An abstract collage features a treble clef in the foreground with a backdrop of a musical score and light strokes to convey a feeling of movement.

Music appreciation

Music is part of the fabric of our daily lives. Whether being sung ditties as babies, clapping rhythms with classmates at school, hearing piped Muzak in shopping centres, watching films with sweeping scores or humming to the radio while we cook, it surrounds us. Friedrich Nietzsche (who was most widely known as a philosopher, but who was also a composer) went so far as to say, "Without music, life would be a mistake."

We’re lucky if we learn to play an instrument or have a chance to go to concerts from a young age. But one of the many great things about music is that we can discover it at any point in our lives. It is always available and it is often for free.

Better still, there are many different styles and avenues to explore. All you need is time and an open mind.

The benefits of music

There have been many scientific studies to show the physical benefits of music. Listening to music releases dopamine in our brains, which is the chemical that we associate with pleasure. Simply put, music makes us feel good. A study of cancer patients even showed that music—and music therapy—can ease anxiety and discomfort in patients as they undergo medical procedures.

Listening to music can help improve memory and cognitive function, as well as concentration. It can be a way of enjoying solitude and focus—whether it's from learning an instrument from scratch, practising a violin that’s been in the attic for 60 years or sitting alone listening to recordings.

Even in its most basic form, the simple act of exploring music can help you tap into feelings and memories that have long been buried. As Leo Tolstoy wrote, "Music is the shorthand of emotion."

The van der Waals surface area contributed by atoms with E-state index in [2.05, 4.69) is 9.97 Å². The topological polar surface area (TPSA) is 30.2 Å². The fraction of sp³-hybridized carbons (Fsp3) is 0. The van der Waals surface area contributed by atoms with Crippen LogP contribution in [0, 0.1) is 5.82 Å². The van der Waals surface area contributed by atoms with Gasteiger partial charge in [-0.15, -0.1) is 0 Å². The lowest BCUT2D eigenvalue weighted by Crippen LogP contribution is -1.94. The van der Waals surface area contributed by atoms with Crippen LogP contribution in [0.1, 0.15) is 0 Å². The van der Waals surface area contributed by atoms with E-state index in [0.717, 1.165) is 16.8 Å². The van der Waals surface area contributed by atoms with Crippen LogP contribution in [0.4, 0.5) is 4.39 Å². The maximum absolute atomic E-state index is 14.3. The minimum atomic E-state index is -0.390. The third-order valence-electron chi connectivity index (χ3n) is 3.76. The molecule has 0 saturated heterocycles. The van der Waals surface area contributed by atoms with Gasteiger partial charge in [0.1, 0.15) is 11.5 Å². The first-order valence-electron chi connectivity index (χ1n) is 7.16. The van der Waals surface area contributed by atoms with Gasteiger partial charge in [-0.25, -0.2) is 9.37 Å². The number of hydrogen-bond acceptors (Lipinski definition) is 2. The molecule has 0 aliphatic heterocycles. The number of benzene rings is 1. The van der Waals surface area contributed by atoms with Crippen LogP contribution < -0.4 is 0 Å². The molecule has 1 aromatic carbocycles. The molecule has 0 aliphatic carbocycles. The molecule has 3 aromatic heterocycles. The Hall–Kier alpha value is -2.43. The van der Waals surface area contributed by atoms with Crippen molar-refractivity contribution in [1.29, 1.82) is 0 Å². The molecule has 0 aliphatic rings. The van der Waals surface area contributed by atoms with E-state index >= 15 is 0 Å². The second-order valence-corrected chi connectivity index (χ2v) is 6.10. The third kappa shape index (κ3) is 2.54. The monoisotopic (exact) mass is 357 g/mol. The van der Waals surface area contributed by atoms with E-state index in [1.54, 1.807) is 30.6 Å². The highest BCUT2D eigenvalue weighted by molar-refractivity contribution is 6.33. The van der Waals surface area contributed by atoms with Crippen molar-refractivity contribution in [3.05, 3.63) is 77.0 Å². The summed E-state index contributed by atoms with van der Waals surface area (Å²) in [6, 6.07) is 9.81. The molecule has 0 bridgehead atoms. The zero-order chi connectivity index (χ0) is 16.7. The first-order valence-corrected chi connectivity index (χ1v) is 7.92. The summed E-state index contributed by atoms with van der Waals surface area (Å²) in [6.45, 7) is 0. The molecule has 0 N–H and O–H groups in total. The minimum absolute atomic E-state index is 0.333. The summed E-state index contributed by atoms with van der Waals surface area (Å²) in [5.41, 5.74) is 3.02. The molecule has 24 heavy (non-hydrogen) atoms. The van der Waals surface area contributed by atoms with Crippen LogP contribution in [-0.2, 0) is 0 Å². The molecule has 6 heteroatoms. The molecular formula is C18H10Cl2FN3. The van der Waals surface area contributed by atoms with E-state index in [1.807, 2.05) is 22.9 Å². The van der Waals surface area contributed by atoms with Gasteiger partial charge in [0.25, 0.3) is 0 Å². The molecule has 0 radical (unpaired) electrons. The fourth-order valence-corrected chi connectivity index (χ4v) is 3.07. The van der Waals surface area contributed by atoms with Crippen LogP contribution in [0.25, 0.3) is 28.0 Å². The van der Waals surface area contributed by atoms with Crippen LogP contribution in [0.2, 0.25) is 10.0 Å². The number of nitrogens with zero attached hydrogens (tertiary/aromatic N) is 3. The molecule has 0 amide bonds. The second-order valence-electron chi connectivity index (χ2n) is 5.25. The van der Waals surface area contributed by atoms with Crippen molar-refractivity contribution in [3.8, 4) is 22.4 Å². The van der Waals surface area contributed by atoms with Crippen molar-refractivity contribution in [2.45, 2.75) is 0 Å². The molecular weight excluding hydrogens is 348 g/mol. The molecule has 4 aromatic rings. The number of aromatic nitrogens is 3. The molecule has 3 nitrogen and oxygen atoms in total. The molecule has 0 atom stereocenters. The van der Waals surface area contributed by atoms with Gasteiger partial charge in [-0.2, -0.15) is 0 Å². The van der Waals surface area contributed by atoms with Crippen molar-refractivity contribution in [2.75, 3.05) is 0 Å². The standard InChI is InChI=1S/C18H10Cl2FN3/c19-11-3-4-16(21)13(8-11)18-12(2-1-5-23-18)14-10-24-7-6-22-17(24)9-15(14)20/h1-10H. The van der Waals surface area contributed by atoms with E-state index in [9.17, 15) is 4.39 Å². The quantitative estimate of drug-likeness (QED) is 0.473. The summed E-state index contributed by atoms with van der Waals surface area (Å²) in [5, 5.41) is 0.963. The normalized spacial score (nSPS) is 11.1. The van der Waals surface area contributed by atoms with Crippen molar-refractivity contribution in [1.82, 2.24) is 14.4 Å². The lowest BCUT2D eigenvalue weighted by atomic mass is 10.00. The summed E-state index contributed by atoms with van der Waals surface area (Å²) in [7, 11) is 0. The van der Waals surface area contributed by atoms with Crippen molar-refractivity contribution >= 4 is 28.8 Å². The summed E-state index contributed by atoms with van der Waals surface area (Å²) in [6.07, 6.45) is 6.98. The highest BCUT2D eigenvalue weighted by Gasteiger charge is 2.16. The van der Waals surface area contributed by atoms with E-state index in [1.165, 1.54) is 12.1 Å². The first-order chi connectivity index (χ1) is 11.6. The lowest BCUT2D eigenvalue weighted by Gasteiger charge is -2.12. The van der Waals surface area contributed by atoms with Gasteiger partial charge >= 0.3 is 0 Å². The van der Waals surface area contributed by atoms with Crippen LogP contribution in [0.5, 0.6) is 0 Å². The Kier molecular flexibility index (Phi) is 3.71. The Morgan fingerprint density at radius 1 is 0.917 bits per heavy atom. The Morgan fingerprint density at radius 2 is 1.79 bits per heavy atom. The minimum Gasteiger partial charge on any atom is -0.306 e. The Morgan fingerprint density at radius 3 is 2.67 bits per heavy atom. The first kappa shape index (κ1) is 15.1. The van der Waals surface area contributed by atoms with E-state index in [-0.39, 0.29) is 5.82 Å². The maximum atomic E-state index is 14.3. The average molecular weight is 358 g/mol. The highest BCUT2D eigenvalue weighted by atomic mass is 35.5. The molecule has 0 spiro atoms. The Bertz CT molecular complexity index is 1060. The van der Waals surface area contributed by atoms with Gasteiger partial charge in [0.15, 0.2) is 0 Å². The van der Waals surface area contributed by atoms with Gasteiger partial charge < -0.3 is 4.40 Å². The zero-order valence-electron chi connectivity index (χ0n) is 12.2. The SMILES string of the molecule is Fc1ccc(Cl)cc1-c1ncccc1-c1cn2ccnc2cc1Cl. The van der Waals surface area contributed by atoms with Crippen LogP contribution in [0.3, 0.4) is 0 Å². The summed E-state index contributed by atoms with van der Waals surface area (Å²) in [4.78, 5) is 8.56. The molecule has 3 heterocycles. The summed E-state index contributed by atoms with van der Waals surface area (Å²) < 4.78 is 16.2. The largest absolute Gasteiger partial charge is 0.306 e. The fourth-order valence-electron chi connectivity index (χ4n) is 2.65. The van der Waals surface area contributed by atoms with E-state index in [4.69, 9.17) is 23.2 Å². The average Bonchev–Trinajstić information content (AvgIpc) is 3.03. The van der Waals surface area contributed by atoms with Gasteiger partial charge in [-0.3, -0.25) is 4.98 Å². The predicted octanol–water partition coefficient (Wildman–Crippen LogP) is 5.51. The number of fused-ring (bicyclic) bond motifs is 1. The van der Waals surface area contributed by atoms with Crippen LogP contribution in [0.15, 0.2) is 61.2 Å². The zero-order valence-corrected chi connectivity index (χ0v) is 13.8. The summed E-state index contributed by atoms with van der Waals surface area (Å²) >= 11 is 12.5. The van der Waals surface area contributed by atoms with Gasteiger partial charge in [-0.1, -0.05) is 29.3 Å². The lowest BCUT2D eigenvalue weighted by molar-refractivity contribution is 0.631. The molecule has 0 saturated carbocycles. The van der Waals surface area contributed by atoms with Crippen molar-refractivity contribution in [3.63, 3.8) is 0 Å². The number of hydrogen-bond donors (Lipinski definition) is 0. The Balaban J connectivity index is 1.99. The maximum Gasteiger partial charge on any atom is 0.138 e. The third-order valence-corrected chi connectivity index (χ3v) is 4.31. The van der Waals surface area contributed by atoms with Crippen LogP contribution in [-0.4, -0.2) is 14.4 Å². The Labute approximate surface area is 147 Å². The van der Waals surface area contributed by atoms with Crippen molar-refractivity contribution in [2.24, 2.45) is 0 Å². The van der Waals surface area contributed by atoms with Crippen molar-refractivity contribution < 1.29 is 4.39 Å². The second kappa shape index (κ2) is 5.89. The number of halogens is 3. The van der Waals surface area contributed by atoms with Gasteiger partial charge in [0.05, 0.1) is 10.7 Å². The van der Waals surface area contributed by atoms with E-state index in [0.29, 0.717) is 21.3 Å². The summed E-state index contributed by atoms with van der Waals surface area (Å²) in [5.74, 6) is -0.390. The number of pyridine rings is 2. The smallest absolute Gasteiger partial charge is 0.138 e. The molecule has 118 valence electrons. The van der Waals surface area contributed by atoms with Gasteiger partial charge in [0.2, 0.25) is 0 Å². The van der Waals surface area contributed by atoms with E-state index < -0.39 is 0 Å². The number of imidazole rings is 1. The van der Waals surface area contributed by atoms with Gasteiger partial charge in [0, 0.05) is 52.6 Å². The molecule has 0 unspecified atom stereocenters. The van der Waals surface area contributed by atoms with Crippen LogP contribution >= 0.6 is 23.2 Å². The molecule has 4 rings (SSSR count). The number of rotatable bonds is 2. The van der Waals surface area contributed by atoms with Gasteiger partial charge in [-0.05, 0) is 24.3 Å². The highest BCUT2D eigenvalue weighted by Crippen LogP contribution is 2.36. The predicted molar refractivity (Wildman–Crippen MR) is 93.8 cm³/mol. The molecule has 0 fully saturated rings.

But it can also be a great social activity; you can go to classes, join an orchestra or ensemble at almost any skill level or attend concerts. In the words of Aldous Huxley, "After silence, that which comes nearest to expressing the inexpressible is music."  For many of history's profound thinkers, music is the ultimate form of emotional expression.

How to listen to music

Fortunately, music is not only for profound thinkers. It's for everyone, at any time of the day or night and at any time of your life.


Music is accessible night and day, most easily on the radio. The two main classical music channels are Classic FM (99.9-101.9 FM) and BBC Radio 3 (90.2-92.4 FM). BBC Radio 2 (88.1-90.2 FM) offers show tunes and classic pop music, and there are many other channels offering every possible style; Wikipedia has a list of radio stations in the United Kingdom that you can explore.


Listening habits have changed radically in the last decade. People rarely buy CDs now, but If you are digitally savvy, you can find anything you want all day long, often for free.

And if you're willing to pay a monthly fee, you can subscribe to streaming services and get access to a massive digital store. This means you don’t own anything, but you can listen to virtually everything. It’s like paying to be a member of a library.

There are some free services too, if you don’t mind being interrupted with adverts once in a while.

Free streaming channels (although some may require registration):

Paid subscription services:


YouTube offers a massive store of videos of every description and for a music explorer; it is like being a child walking into a sweet shop. Type any musical word into YouTube and you will discover recordings and films of some of the greatest players and groups who have ever lived. Based on your selections, YouTube will also select other things for you to watch, making it an amazing path to discovery.